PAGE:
Although no fresh photos of Cesc in a Barcelona shirt have appeared yet, the saga is finally over for Arsenal, and he’s not the first club icon to jog on…
Bobby Moncour Newcastle to Sunderland, 1974
The only Newcastle captain to lift any trophy of note – Scott Parker hoisting the Inter-two-bob Cup five years ago doesn’t count – Bobby Moncur is rightly seen as a hero on Tynside. The Scotland international scored three goals in Newcastle’s victory in the two-legged final of the 1969 Inter City Fairs Cup. He also led the Toon out on the hallowed Wembley turf for the 1974 FA Cup final before they got tonked 3-0 by Kevin Keegan’s Liverpool. That was a disappointed Moncour’s 296th and last game for the Magpies before leaving the club for their arch rivals Sunderland.
Sol Campbell Tottenham Hotspur to Arsenal, 2001
There was a time ‘you’ll never beat Sol Campbell’ was the most common chant heard at White Hart Lane. The Spurs and England lynchpin lifted the Carling Cup in 1999 and was worshipped by the Tottenham faithful. That was until – after spending half a season telling fans he’ll stay -he hotfooted across north London to play for Tottenham’s bitterest rivals Arsenal. Cue death threats, unsavoury chants and top spot in the Daily Mail’s list of football’s biggest traitors. Ten years on Sol’s still not welcome at The Lane. I will always hate him.
Kenny Dalglish Celtic to Liverpool, 1977
The boyhood Rangers fan who would become king had his arms over his head quite a lot during his time at Celtic picking up 9 trophies in 11 years. Kenny wore the armband for his final two seasons at the club being at the front of the cue to lift two Scottish Cups and a League winners trophy before pissing off to Liverpool for a British transfer fee £440,000. Celtic fans were not too amused and booed Dalglish on his first return Celtic park. Luckily – unlike Campbell – Kenny’s more than welcome at his old stomping ground now.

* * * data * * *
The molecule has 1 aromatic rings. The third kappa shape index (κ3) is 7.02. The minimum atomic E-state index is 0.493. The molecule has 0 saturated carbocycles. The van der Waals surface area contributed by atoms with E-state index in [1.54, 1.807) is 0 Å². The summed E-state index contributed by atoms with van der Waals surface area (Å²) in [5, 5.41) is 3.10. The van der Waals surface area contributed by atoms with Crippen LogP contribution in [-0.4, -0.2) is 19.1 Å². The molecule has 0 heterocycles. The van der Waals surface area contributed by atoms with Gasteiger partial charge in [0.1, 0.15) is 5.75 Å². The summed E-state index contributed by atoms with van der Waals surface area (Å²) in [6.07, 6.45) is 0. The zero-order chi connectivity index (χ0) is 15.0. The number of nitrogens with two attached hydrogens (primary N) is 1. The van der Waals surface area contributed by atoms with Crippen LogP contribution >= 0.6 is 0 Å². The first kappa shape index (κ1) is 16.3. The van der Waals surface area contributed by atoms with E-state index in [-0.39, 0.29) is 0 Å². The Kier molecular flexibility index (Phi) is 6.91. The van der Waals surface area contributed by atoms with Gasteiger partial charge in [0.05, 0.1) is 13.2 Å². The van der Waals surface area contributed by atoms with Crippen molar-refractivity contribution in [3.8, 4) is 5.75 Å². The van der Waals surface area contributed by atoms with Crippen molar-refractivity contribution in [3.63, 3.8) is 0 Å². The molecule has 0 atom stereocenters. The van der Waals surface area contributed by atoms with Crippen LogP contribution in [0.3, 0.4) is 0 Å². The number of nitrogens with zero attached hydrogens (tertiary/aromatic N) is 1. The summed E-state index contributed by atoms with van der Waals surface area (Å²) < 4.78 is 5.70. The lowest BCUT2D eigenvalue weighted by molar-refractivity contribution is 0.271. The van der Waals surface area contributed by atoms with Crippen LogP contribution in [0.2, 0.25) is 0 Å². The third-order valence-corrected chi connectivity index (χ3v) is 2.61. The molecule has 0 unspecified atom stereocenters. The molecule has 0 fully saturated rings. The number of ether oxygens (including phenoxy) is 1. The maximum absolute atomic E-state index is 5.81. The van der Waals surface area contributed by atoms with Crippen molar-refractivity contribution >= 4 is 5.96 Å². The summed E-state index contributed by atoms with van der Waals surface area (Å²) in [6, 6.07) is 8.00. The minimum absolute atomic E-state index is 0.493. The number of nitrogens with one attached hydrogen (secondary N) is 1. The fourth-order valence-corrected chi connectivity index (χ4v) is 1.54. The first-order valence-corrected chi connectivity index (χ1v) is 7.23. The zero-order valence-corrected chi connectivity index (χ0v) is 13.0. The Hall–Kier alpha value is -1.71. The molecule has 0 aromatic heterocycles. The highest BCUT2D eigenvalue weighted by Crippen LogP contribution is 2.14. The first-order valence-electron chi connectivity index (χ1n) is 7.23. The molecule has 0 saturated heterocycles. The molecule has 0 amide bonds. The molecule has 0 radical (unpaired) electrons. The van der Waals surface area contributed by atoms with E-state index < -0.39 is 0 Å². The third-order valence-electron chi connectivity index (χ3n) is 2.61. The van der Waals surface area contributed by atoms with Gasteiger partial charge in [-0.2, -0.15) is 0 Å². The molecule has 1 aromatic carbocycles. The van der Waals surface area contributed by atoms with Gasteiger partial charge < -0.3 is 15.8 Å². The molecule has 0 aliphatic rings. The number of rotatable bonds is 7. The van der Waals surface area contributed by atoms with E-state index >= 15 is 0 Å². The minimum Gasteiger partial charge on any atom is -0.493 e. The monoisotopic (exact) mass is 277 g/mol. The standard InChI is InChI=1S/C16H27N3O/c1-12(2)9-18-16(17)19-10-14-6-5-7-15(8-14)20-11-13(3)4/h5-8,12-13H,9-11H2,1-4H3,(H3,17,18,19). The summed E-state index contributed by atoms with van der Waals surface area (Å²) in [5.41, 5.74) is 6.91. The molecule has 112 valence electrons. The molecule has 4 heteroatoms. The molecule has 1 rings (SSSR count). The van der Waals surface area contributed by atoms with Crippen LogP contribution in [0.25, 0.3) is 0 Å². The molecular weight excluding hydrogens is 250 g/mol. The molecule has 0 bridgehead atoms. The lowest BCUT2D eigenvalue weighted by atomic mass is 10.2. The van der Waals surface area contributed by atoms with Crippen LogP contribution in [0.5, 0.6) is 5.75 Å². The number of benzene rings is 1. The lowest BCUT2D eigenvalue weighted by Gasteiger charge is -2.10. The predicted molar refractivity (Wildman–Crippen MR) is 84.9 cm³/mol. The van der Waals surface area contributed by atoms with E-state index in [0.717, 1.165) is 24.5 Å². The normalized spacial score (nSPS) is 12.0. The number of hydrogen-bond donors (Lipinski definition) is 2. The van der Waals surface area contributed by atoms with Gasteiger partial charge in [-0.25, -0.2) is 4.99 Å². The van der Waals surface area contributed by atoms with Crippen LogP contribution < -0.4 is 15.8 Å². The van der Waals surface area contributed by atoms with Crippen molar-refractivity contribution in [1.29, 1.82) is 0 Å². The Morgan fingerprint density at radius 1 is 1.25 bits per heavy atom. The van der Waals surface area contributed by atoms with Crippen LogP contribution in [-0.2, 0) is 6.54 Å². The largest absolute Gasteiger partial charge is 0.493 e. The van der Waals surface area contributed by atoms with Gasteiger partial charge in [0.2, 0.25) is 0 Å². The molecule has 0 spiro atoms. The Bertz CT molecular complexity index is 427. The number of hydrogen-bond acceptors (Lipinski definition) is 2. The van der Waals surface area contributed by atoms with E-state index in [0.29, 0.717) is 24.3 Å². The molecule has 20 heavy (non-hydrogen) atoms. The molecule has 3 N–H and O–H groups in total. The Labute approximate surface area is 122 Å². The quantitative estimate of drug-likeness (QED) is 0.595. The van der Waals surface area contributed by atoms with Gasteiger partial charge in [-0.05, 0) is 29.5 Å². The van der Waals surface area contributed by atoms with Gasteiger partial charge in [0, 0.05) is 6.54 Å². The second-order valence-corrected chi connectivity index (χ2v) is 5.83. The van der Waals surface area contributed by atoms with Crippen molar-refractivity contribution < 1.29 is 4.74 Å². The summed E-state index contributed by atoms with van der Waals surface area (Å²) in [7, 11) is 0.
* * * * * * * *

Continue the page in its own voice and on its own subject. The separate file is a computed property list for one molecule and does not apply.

Gareth Barry Aston Villa to Manchester City, 2009
It’s hard to see what all the fuss was about now but at the time this acrimonious split between club and captain was a big deal. Who could have seen the fall out of Liverpool’s bid to prize the midfielder away in May 2008? The opportunity to play Champions League football turned Garry’s head and in an instant 12 years service to the Villains counted for nought; Liverpool’s unwillingness to stump up Villa’s £18 million asking fee was the beginning of the end of Rafa Benitez’s relationship with the Liverpool board; Barry’s frustration at the deal falling through caused an irrevocable rift between the player and manager. A year later he was sold for £12 million to a side who’d finished below Villa the season before.
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